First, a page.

In general? Despite our clumsiness in figuring out where to go we enjoyed the experience. There is some imperfection of the enemy artificial intelligence and the positioning of the rats in certain maps seemed even too punishing, yet Requiem already seems a decent evolution of the first chapter from what we have tried.

A Plague Tale: Requiem , the game has more colorful settings than its predecessor, but don't think that the dark and disgusting ones are missing. Once again, however, the most titanic steps forward can be seen in the technical sector. True, there is some woody and unnatural animation before certain scripted phases, but the visual impact is generally impressive. The maps are frighteningly detailed, the atmospheric effects truly realistic (a downpour in the early stages left us speechless, thanks to its almost indistinguishable rain and the reaction of puddles to water droplets), and even the animations are remarkably improved in toto. Asobo's new baby looks incredible, and if the gameplay actually changes and grows as predictable during the campaign, there's a very good chance you'll have a much better pearl on your hands than the already good Innocence.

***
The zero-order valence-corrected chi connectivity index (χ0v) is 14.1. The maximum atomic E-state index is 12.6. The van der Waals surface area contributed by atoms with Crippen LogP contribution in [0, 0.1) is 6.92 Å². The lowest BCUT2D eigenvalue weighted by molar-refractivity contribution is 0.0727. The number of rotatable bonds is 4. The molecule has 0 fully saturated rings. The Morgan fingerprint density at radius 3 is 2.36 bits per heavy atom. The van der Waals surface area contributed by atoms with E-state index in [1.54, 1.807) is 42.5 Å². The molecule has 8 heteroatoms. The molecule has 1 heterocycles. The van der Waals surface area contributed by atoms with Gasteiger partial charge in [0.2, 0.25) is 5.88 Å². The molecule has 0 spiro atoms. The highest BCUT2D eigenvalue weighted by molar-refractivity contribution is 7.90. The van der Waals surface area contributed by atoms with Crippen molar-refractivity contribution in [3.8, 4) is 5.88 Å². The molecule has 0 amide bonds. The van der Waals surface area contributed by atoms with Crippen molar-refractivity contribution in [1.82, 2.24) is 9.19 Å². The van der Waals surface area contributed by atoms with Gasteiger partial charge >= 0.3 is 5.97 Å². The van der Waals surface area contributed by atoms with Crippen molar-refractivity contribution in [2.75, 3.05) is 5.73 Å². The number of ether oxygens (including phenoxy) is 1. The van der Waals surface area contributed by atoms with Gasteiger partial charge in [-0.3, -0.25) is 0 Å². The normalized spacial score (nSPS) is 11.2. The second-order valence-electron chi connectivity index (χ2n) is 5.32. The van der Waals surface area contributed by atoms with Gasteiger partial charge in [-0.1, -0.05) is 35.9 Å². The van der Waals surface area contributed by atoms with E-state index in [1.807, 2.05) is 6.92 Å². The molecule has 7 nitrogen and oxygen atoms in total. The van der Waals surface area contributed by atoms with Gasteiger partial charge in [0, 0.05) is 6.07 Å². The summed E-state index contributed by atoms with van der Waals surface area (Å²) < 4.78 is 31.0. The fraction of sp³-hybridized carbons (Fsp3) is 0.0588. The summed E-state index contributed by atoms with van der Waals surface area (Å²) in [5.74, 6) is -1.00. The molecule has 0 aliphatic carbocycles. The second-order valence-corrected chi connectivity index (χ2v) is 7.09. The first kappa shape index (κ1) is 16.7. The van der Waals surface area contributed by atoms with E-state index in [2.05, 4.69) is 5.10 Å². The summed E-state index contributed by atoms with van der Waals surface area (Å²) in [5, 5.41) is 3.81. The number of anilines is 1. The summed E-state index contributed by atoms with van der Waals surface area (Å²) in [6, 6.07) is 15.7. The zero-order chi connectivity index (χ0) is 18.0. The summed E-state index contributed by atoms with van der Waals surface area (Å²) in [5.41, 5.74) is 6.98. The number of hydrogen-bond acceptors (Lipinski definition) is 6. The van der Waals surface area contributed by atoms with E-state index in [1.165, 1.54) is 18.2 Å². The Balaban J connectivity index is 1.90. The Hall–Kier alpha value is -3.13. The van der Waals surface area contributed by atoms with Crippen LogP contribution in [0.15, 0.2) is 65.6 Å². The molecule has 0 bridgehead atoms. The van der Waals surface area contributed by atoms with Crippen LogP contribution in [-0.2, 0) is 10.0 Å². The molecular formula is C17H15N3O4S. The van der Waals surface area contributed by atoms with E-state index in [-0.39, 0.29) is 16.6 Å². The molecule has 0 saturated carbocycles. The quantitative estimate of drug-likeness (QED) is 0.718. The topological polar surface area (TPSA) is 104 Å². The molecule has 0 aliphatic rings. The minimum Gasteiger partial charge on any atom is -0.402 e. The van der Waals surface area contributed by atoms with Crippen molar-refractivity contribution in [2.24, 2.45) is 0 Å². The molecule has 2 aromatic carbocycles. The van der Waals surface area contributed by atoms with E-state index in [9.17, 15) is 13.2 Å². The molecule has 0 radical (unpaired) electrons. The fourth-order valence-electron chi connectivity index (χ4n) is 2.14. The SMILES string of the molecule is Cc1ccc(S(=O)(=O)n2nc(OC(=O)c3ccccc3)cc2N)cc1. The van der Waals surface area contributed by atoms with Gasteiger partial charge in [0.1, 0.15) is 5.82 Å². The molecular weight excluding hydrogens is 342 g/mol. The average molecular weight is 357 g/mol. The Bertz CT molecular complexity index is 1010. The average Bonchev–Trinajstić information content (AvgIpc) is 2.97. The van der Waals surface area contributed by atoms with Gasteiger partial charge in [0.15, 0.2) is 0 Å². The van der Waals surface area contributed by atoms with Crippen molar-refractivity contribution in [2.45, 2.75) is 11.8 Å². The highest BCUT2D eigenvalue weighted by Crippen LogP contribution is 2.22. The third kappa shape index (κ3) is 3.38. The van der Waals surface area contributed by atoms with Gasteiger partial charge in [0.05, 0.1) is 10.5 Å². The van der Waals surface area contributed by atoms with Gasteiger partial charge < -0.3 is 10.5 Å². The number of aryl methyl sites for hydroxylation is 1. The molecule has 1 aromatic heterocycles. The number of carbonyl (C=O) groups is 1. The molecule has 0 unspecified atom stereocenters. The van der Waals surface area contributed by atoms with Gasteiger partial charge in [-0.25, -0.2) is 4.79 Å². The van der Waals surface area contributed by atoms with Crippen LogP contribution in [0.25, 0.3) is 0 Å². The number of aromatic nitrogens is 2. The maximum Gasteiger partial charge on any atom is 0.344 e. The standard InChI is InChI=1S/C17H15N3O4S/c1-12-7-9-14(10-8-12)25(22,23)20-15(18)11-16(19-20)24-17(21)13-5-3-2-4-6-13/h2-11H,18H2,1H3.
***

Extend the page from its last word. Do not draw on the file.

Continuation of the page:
Technically impressive and still apparently solid from the gameplay point of view, A Plague Tale: Requiem did not reveal much during the short demo at our disposal, but it hinted at possible evolutions at the base placed by the previous chapter, and captured us with its atmosphere only. Who knows, it may not surpass its predecessor in every single aspect.


Technically impressive and remarkable art direction Seemingly more punishing and difficult than its predecessor The basic mechanics remain solid DOUBTS We have only seen a small part of the campaign A few minor imperfections here and there Have you noticed any errors?